Lawsuits are usually not an association’s go-to method for dispute resolution. Expensive and time-consuming, they can quickly turn into a financial burden and may create strained relations in the community. Unfortunately, in some cases there’s no other way out. Last year a couple filed a suit against a neighbor, the association, individual board members, and property managers, who all neglected to respond to the couple’s complaint of odors infiltrating their unit, the result of 20 cats inhabiting the neighbor’s unit below.
This may have been an extreme case, but most associations will be involved in a lawsuit at some point, though the length, and certainly, the price tag may vary. “The only thing that’s under your control, as far as costs are concerned, are the actions you take. You have no control over the actions the other side takes — and sometimes the other side will take all kinds of crazy actions, simply because they have the money to do so; they want to wear down the other side,” says Foster Cooperstein, an attorney at the Law Office of Foster Cooperstein in Newton, Massachusetts. “Bottom line is if you end up in a courtroom, it’s usually not cheap.” Regardless of the cost or type of complaint, there are a few basic points about lawsuits that all associations should be aware of, he says.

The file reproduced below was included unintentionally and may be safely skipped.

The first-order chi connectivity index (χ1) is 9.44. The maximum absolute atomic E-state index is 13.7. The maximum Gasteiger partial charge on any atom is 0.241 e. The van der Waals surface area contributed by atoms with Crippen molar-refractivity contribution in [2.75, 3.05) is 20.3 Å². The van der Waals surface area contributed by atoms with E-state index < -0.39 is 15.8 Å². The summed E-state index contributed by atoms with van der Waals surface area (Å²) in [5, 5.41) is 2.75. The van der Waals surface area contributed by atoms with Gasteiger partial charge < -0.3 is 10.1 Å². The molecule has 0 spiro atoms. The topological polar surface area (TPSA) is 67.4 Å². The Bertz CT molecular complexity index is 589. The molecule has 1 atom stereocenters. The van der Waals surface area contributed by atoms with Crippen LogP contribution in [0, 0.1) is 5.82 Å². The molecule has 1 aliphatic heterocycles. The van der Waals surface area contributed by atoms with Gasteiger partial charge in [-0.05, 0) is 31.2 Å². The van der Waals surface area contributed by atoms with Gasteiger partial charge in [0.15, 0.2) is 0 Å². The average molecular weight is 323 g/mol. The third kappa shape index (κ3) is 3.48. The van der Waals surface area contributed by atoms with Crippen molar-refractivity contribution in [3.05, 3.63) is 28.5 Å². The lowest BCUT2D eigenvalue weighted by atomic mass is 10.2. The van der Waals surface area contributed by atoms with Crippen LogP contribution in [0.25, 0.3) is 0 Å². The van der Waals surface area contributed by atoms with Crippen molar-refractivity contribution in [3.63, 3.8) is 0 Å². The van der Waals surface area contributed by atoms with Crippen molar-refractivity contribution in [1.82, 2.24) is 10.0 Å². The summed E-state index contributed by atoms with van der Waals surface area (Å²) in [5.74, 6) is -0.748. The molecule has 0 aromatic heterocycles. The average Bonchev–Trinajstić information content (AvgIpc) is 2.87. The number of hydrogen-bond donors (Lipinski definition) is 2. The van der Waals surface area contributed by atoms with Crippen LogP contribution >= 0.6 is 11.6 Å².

Unless you live in a utopian condo association, lawsuits are bound to happen. The most common ones include noise complaints between neighbors, construction defects in units and attempts to collect delinquent payments from residents. But how does a lawsuit begin? Boards should know what to do if they’re the target of litigation.
“The first thing the defendant should do is consult a lawyer. The deadlines, procedures, and strategy are very difficult to navigate without one,” says Adam Cohen, an attorney at the law firm of Pullman & Comley in Bridgeport, Connecticut. “In most jurisdictions, the defendant’s first official action is to file an ‘appearance’ form with the court and the plaintiff, which acknowledges the complaint and provides contact information for himself or his lawyer to be used going forward.”
In the case of maintenance fees, boards have to be strategic in going on the offensive. “The first thing that would happen is, obviously, over the time period before you bring suit you would’ve been sending a notice to the unit owner that they haven’t been paying their condo fee,” says Cooperstein. “Then what happens, is there’s a statute called the Super Lien statute, it gives the condominium priority over even the first mortgage for up to six months’ condo fees and expenses. Under that statute, when a condo unit owner falls two months behind, you give notice that you’re going to bring action,” he says.